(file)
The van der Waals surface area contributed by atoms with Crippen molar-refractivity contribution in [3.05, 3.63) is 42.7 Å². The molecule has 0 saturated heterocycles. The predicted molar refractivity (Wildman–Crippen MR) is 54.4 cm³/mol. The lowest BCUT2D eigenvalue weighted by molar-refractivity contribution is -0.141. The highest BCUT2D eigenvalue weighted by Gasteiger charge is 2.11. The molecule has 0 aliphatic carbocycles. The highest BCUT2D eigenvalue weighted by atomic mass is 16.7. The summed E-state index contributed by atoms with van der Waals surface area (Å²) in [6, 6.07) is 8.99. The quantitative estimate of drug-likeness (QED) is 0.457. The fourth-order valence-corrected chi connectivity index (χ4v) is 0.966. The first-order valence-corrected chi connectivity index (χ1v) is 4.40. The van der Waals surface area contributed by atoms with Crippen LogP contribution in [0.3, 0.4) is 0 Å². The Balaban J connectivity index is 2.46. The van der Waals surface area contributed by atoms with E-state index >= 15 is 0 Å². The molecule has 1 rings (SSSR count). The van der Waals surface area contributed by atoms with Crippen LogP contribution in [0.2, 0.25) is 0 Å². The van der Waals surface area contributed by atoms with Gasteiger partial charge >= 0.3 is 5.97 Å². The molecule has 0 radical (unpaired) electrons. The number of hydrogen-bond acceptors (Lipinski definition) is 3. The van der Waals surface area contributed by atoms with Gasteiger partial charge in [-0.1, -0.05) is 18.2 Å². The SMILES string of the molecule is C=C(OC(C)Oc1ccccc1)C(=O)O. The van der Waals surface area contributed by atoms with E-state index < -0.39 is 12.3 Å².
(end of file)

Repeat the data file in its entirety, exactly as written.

The van der Waals surface area contributed by atoms with Crippen molar-refractivity contribution in [3.05, 3.63) is 42.7 Å². The molecule has 0 saturated heterocycles. The predicted molar refractivity (Wildman–Crippen MR) is 54.4 cm³/mol. The lowest BCUT2D eigenvalue weighted by molar-refractivity contribution is -0.141. The highest BCUT2D eigenvalue weighted by Gasteiger charge is 2.11. The molecule has 0 aliphatic carbocycles. The highest BCUT2D eigenvalue weighted by atomic mass is 16.7. The summed E-state index contributed by atoms with van der Waals surface area (Å²) in [6, 6.07) is 8.99. The quantitative estimate of drug-likeness (QED) is 0.457. The fourth-order valence-corrected chi connectivity index (χ4v) is 0.966. The first-order valence-corrected chi connectivity index (χ1v) is 4.40. The van der Waals surface area contributed by atoms with Crippen LogP contribution in [0.3, 0.4) is 0 Å². The Balaban J connectivity index is 2.46. The van der Waals surface area contributed by atoms with E-state index >= 15 is 0 Å². The molecule has 1 rings (SSSR count). The van der Waals surface area contributed by atoms with Crippen LogP contribution in [0.2, 0.25) is 0 Å². The van der Waals surface area contributed by atoms with Gasteiger partial charge >= 0.3 is 5.97 Å². The molecule has 0 radical (unpaired) electrons. The number of hydrogen-bond acceptors (Lipinski definition) is 3. The van der Waals surface area contributed by atoms with Gasteiger partial charge in [-0.1, -0.05) is 18.2 Å². The SMILES string of the molecule is C=C(OC(C)Oc1ccccc1)C(=O)O. The van der Waals surface area contributed by atoms with E-state index < -0.39 is 12.3 Å².